Marmalade is admittedly not to everyone’s taste. Too bitter, too lumpy, too chewy, too astringent. Paddington arguably has quite a bit to answer for.
He (and his creator Michael Bond) – like Winnie the Pooh, A. A. Milne and honey before him made the stuff seem magical, essential, delicious. He pulled sandwich after sandwich out from beneath his red hat, making us hanker for a bite. But many a child has bitten into one such sandwich and felt betrayed by the bear from Peru.
It is often only later as it was for me that the bitter appeal begins to make sense, and even then, it’s quite the hurdle at first to switch from peanut butter and jam, or (shock horror) Nutella, to the amber sludge of marmalade (a thick slice of real butter between bread and preserve definitely helps the habit stick).
So this January, smack bang in the middle of Seville orange season (December to February), I decided it was time to scrabble together a batch myself.
You’d think it would be relatively straightforward: pick a recipe, boil some oranges, whack it in jars. But once you start reading up on marmalade and comparing recipes, and then comparing those to your own (very specific) idea of what marmalade ought to be, the whole process becomes soupy with nostalgia, research and hope.
The gist is always roughly the same though: 1.5kg of seville oranges, two lemons, 2kg granulated sugar, a huge slosh of water and much patience, should see you end up with six to eight jars of liquid gold.
Some people use the whole fruit method (the oranges are cooked whole before being chopped), while others shred peel and pith painstakingly by hand (this turns out to be very mindful). Some leave the oranges to sit overnight, others have no patience (among them, me) and so forge onwards in a single day.
Once you’ve wrangled with a massive pan of molten orange and decanted it into those jars though, the pride and sense of achievement is something else. The alchemy of preserving and jamming has this strange ability to charge your memory.
Eating marmalade is a small thing, having the time, energy and ingredients to make your own, a privilege, but if you can, do. Paddington had the right idea all along.
Marmalade recipe from Home Cookery Year by Claire Thomson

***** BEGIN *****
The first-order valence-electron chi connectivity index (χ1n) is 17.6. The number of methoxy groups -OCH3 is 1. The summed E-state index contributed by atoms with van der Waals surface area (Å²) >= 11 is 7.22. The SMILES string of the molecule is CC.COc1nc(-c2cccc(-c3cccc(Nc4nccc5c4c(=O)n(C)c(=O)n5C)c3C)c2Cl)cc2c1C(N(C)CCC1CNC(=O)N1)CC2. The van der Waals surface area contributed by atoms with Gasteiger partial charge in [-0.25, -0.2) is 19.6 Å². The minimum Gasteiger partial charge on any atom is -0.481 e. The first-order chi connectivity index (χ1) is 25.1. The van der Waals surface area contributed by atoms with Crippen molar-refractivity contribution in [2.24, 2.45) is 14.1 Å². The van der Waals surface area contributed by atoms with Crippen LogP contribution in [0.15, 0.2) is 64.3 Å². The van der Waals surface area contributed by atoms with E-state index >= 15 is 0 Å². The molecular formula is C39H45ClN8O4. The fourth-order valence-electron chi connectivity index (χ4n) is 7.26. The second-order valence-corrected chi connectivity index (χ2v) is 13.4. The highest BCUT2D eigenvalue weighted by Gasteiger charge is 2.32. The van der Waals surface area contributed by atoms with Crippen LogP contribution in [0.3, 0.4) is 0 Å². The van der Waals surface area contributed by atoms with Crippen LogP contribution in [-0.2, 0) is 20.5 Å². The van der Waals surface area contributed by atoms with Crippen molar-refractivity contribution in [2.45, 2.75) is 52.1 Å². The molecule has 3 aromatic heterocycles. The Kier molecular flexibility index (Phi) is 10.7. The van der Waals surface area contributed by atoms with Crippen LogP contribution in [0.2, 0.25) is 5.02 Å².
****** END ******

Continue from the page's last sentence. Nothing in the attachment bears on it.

900g Seville oranges
2kg granulated sugar
1. Put the oranges and lemons in a large saucepan and pour over two litres (70fl oz) of water. Bring to a boil over a high heat, then reduce the heat and simmer for two hours. Remove from the heat and leave the fruit to sit in the liquid in the pan for at least six hours, or overnight.
3. Remove the fruits, leaving the liquid in the pan, and split them in half, scooping out the flesh and pips and reserving these in a bowl. Chop the orange and lemon skins however you like – into fat or thin strips.
4. Tie the fruit flesh and pips tightly in cheese cloth or muslin (or use any clean cloth). Add the sugar and the chopped skins to the pan with the liquid, along with the cloth tied with the flesh and pips. Bring the pan to a rapid boil over a high heat – be careful it will boil volcanically, so keep a watchful eye – then boil steadily until the marmalade reaches the magic setting point of 105°C/221°F. When you get to this temperature, boil the marmalade for a further one minute.
5. Remove the pan from the heat and leave the marmalade to stand and settle for at least 30 minutes before spooning into clean, sterilized jars and sealing tight. The marmalade can last for anything up to a year or more.
Bread and butter pudding recipe with marmalade
6 slices of white bread, cut from a large loaf
75g butter, soft enough to spread
3tbsp (heaped) orange marmalade
3 large eggs
50g caster sugar
1tsp vanilla extract
2tbsp demerara sugar
1. Preheat the oven to 180 degrees C/Gas mark 4
2. Spread three slices of the bread with butter, then marmalade, and top with the other three slices. Spread some butter on top of each sandwich and cut each one into four.
3. Lay the squares, buttered side up, slightly overlapping, in a buttered, ovenproof dish.
4. Whisk the eggs, milk, caster sugar and vanilla extract together and pour over the dish. Let it stand for about half an hour, to allow the mixture to soak in.
5. Sprinkle the demerara sugar over the surface.
6. Bake for about 45 minutes, until it is puffed up and the top is golden.
7. Serve with cream or ice cream.
Rum and marmalade loaf cake from Citrus by Catherine Phipps
175g plus 1tsp butter, softened, plus extra for greasing
175g wholemeal (wholewheat) spelt flour
2tsp baking powder
1tsp ground ginger
1tsp ground mixed spice
175g plus 2tbsp dark muscovado sugar
Finely grated zest of 1 lime
50g finely chopped stem ginger
1tbsp rum (optional)
1. Preheat the oven to 180°C/350°F/Gas mark 4. Butter and line a 1kg loaf tin.
2. Put the raisins in a small saucepan and add the rum. Bring to the boil, then immediately remove from the heat and leave to stand while you make the rest of the cake.
3. Put the flour in a bowl with the baking powder and spices. Whisk together to combine and remove any lumps. Beat the butter and sugar together in another bowl with the lime zest until very soft, and lightened to the colour of butterscotch. Beat in the marmalade and ginger, then add the eggs one at a time, adding a couple of tablespoons of the flour mixture with each addition. Stir through the rum-infused raisins along with any liquid that hasn’t been absorbed. Scrape the mixture into the prepared loaf tin and bake in the oven for around one hour, until well risen and a rich brown.
4. For the glaze, melt the marmalade and rum, if using, together in a small saucepan and brush over the cake while it is still warm. Leave to cool in the tin. If you can bear to wrap this up and leave it for a couple of days, it will be all the better for it.